Demand for rival bin firms after Greyhound criticism


PRIVATE WASTE firms say they have been inundated with requests from former Dublin City Council customers to provide an alternative bin collection service to Greyhound.

Greyhound took over many collections from the council on January 16th. Residents continued to report yesterday that their bins had not been collected since the changeover.

Greyhound said no collections have been missed but said some customers were having difficulty adjusting to a new collection day. “Any incidents of bins or bags not collected are very isolated, if they are happening at all,” a spokesman said.

But rival firms say they have received thousands of calls from customers who are unhappy with Greyhound’s service.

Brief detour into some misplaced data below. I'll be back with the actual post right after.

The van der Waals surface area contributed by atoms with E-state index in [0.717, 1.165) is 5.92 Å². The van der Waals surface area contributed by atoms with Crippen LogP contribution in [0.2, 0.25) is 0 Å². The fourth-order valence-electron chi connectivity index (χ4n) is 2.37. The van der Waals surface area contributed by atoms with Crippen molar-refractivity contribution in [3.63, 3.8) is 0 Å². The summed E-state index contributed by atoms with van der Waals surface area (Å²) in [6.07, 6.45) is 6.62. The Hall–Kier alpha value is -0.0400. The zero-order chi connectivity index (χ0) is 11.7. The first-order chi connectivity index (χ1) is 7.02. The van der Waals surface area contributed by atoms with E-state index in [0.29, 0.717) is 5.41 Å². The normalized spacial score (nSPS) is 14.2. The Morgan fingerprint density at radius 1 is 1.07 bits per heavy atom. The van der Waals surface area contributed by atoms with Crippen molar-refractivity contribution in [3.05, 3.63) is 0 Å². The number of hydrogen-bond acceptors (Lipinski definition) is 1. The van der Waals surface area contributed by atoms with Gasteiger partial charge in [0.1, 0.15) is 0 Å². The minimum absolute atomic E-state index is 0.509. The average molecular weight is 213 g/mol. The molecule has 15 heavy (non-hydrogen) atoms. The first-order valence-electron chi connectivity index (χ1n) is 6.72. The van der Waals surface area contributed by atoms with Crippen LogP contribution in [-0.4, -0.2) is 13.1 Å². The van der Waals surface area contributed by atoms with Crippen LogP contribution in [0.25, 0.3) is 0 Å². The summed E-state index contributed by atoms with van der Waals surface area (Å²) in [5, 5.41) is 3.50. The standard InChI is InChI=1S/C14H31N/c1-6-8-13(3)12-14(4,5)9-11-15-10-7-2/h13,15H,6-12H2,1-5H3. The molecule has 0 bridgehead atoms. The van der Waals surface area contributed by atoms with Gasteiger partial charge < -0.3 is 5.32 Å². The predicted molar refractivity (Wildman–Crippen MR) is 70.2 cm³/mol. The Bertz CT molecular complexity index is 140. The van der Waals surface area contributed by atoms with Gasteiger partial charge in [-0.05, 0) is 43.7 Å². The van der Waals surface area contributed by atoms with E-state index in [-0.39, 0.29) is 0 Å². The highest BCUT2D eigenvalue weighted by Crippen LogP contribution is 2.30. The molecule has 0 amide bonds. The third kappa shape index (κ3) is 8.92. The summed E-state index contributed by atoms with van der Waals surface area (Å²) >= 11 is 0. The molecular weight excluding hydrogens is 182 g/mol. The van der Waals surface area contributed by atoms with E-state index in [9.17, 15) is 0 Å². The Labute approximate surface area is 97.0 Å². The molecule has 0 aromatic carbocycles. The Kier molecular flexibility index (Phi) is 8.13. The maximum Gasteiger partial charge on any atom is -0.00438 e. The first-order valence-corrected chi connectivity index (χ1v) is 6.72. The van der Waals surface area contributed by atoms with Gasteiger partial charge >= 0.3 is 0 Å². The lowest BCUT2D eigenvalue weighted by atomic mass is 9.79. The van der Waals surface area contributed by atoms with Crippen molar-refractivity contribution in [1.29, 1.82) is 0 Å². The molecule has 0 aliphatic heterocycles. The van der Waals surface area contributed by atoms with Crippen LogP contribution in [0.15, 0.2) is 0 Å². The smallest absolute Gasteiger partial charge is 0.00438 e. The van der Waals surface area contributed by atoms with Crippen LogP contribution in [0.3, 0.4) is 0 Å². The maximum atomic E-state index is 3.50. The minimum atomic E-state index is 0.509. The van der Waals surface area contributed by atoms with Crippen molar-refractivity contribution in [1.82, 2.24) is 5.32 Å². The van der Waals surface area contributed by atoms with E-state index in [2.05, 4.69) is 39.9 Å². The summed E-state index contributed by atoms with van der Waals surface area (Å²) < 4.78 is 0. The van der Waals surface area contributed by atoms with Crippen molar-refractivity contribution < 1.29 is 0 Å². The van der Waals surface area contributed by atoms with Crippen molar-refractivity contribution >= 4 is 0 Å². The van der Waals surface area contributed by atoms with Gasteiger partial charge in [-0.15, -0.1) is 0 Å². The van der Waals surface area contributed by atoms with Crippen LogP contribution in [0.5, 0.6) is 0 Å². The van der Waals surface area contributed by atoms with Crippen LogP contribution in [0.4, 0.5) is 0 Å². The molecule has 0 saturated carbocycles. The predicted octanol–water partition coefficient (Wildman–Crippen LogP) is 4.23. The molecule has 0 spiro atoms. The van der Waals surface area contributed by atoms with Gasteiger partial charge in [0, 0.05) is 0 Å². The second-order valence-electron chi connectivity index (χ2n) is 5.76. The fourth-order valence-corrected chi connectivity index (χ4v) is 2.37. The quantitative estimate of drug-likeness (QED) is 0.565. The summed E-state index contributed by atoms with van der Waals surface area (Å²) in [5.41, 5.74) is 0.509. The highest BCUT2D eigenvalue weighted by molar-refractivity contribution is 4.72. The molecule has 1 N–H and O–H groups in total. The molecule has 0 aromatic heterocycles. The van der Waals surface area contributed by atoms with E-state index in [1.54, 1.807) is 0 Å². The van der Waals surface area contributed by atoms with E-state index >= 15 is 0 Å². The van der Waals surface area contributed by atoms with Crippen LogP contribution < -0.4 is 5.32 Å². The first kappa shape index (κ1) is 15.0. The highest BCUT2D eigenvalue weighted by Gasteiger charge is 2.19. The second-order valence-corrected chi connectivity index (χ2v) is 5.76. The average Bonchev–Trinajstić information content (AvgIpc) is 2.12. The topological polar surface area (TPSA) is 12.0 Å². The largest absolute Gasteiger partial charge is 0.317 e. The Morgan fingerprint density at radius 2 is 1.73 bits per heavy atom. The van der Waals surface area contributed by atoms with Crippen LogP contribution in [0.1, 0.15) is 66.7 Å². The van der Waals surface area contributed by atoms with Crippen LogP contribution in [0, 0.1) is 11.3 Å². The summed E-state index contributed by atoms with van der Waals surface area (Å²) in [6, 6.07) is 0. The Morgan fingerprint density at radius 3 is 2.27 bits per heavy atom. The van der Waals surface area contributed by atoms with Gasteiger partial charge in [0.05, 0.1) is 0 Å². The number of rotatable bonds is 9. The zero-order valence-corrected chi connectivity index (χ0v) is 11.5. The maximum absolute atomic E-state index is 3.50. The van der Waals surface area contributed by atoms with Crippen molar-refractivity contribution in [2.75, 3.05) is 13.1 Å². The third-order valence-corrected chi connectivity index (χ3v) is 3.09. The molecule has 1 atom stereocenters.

Oxigen, which began offering a service to former council customers in recent days, said it had taken on two more staff to deal with the volume of inquiries. “We had been planning to roll out the service in the city council area on a systematic basis, but we are offering the service now because of the huge demand,” a spokeswoman said.

City Bin, which has close to 10,000 customers in south Dublin and Fingal, said it has received more than 1,000 requests from former city council customers since Greyhound took over and would soon be offering a service to new customers in some city areas.

“We will be looking carefully at where we will serve. We will only provide bin collections to areas we believe are underserviced,” managing director Niall Killilea said.

Brian McCabe of Panda said they had received “a couple of thousand calls” from people seeking an alternative to Greyhound. Panda recently took on the Fingal County Council bin collections and intends to make sure its operation is bedded down before moving into the city, he said.

Greyhound said more than half of the 140,000 former council customers had already signed up for its service which “hugely exceeded our expectations”.